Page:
F1 plan for qualifying race with reverse grid faces Mercedes opposition | Formula One

Formula One has proposed using a reversed grid qualifying session as part of a new format for racing’s resumption this season. The F1 group, the governing body, the FIA, and the teams have already discussed the proposal and it is understood it has broad support but that the world champions, Mercedes, oppose the concept. A formal vote and decision will be made early this week.

F1’s proposal is specifically targeted at events where one circuit would host two races. The sport is expected to announce the European leg of its rescheduled calendar on Monday. It will open with two back-to-back races at the Red Bull Ring in Austria and is also set to include two races at Silverstone, subject to coronavirus restrictions.

The intent is to enliven interest in the second race taking place within seven days at the same venue, with broadcasters understood to be concerned at a potential drop in interest in identical races. The format would feature a standard race weekend for the first meeting. On the following Saturday a 30-minute race with a grid ordered in reverse championship standings would be held to decide qualifying positions for the second race.

F1 believes the concept would distinguish the second race from the first and is likely to present a far more varied grid. A detailed proposal has been sent to team principals. For it to be adopted all 10 teams would have to agree and they will vote this week. A majority including Ferrari are believed to support it.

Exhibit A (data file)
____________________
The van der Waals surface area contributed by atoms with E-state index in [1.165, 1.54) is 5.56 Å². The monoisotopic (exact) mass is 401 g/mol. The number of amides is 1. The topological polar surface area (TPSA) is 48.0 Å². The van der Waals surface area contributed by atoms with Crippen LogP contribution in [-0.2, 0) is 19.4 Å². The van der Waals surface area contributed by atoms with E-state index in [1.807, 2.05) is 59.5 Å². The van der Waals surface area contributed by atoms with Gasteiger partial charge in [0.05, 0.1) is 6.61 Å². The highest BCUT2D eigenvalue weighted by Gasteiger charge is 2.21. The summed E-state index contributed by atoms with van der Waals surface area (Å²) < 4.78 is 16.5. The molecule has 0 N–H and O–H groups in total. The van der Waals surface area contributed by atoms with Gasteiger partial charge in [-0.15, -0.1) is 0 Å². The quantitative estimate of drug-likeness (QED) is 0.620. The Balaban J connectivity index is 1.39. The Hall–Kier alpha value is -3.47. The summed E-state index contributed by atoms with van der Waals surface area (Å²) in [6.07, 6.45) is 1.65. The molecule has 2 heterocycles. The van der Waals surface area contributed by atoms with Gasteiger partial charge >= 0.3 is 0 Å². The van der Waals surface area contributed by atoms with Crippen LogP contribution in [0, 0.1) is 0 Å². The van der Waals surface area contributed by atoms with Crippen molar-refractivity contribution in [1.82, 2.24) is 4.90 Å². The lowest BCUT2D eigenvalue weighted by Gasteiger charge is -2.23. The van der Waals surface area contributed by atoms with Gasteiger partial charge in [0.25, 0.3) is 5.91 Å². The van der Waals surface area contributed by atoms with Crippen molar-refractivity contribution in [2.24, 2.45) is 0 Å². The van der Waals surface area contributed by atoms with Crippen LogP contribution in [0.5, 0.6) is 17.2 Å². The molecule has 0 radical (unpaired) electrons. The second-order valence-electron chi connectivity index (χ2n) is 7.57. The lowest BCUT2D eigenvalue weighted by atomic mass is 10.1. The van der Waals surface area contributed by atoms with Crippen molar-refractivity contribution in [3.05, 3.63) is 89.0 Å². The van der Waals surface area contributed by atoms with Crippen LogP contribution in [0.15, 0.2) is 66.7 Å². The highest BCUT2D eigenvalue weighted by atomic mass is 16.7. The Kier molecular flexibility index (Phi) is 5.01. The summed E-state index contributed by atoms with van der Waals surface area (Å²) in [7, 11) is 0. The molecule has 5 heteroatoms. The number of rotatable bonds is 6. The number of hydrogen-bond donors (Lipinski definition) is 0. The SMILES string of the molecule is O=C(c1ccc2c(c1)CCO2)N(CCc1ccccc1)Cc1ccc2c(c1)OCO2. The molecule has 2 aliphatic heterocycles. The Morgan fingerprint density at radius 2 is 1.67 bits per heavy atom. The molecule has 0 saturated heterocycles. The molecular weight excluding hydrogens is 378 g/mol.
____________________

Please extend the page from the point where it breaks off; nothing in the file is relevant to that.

However Mercedes and one other team opposed a similar plan last year when F1 put forward a reverse grid format for trial in 2020. Mercedes’ position is understood to be unchanged. They opposed it on the basis that it was an artificial imposition that went against the spirit of F1. “When you’re looking at the 100m final in the Olympics, you’re not making Usain Bolt start five metres behind just to make it an exciting finish,” said their team principal, Toto Wolff, last October.

The six-times world champion and Mercedes driver Lewis Hamilton also dismissed the idea last year. “People who propose that don’t really know what they’re talking about.” he said. “The fact that now they are trying the reverse grid and all that feels like an excuse for not doing a good enough job.” If Mercedes remain opposed the format will not be adopted.

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